The Bush Search and Rescue unit was established in 1936 after a party of four young men set off to follow the Grose River.  They left word that they would return in three days.  Instead, eight days later, after a frantic search by land and air, they were found almost dead from hunger and exposure.

Both the Police and the Federation of Bushwalking Clubs realised that some sort of organisation was necessary to assist lost or injured people in the bush.  As a result, half a dozen keen walkers, including Paddy Pallin, formed the Search and Rescue section of the Federation, known as Bush Search and Rescue.

As their expertise became known, their role expanded to include assistance to other members of the community where their bush skills were applicable, such as looking for missing children.  For 50 years, they acted as a community service and self help organisation for bushwalkers, thus making it the oldest land based volunteer rescue organisation in Australia.

In 1970, Bush Search and Rescue joined the NSW Volunteer Rescue Association, whose member squads assist the statutory emergency services (Police and Ambulance) on request.

 Evolution to a modern squad

In the early 90’s, the appointment of the NSW State Rescue Board led to changes in the way search and rescue was conducted.  These changes led Bush Search and Rescue to make adjustments to be able to integrate seamlessly with the other emergency agencies.   To facilitate this, a rigorous new training program was implemented, based on State Rescue Board requirements and National Training Information Service competencies.

In 2001, Bushwalkers Search and Rescue restructured to form an incorporated body, known as Bushwalkers Wilderness Rescue Squad, reflecting its expanded role in providing rescue services for all wilderness situations. In 2017 the squad changed its name to Bush Search and Rescue NSW to better reflect the squad’s purpose.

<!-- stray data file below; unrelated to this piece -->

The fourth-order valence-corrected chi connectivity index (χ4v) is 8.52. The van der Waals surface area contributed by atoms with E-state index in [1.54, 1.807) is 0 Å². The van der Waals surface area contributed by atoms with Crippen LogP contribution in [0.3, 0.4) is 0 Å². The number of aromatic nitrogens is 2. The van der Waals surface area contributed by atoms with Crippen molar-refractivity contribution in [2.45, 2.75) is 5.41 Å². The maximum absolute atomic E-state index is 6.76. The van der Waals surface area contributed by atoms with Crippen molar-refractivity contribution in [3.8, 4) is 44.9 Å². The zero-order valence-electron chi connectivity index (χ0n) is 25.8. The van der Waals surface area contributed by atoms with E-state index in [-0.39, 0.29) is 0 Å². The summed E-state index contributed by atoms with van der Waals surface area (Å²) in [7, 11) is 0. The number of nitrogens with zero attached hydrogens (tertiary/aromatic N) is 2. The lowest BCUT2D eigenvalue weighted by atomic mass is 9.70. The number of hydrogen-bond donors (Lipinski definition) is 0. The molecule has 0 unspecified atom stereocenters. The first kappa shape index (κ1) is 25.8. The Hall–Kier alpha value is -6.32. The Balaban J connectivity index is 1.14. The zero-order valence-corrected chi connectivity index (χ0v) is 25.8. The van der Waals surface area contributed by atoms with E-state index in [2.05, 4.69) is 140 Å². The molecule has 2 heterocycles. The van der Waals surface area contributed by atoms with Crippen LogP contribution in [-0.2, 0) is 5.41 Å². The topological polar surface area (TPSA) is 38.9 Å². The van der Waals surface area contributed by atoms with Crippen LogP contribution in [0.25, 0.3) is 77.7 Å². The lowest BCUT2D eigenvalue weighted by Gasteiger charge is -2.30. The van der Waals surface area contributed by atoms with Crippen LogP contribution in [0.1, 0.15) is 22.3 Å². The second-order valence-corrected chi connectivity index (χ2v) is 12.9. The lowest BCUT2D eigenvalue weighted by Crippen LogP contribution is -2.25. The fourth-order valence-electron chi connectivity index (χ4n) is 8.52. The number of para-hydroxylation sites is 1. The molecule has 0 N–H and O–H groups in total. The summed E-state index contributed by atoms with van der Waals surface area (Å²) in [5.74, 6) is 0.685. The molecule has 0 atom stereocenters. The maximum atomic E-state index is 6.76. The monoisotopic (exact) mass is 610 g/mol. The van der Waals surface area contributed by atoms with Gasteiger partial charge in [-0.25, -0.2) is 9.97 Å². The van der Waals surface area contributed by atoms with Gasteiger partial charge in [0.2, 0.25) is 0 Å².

Today, our members are still experienced bushwalkers and canyoners, who can travel through rough terrain safely and quickly, day or night, in any weather.

Each member is completely self contained with food, shelter, clothing and equipment for 72 hours of operations in the bush without further support.

Our membership includes a wide range of skills and expertise such as:

  • vertical rescue
  • canyon search and rescue
  • river crossing and swift water techniques
  • rock climbing
  • bush skills & wilderness navigation
  • alpine work
  • professional guiding experience in the above disciplines
  • radio operators

We are proud of our history as the oldest volunteer land rescue squad in Australia.

Keith Maxwell is interviewed by George Moore on radio station 2UE from 1990’s.

Keith Maxwell is interviewed by Paul Bevan on radio station 2NC/2UH from 6/4/1992 about a Barrington Tops search exercise (and no, we still have not found that plane…. but we are still looking every year!)


Historical photograph courtesy of Andy MacQueen.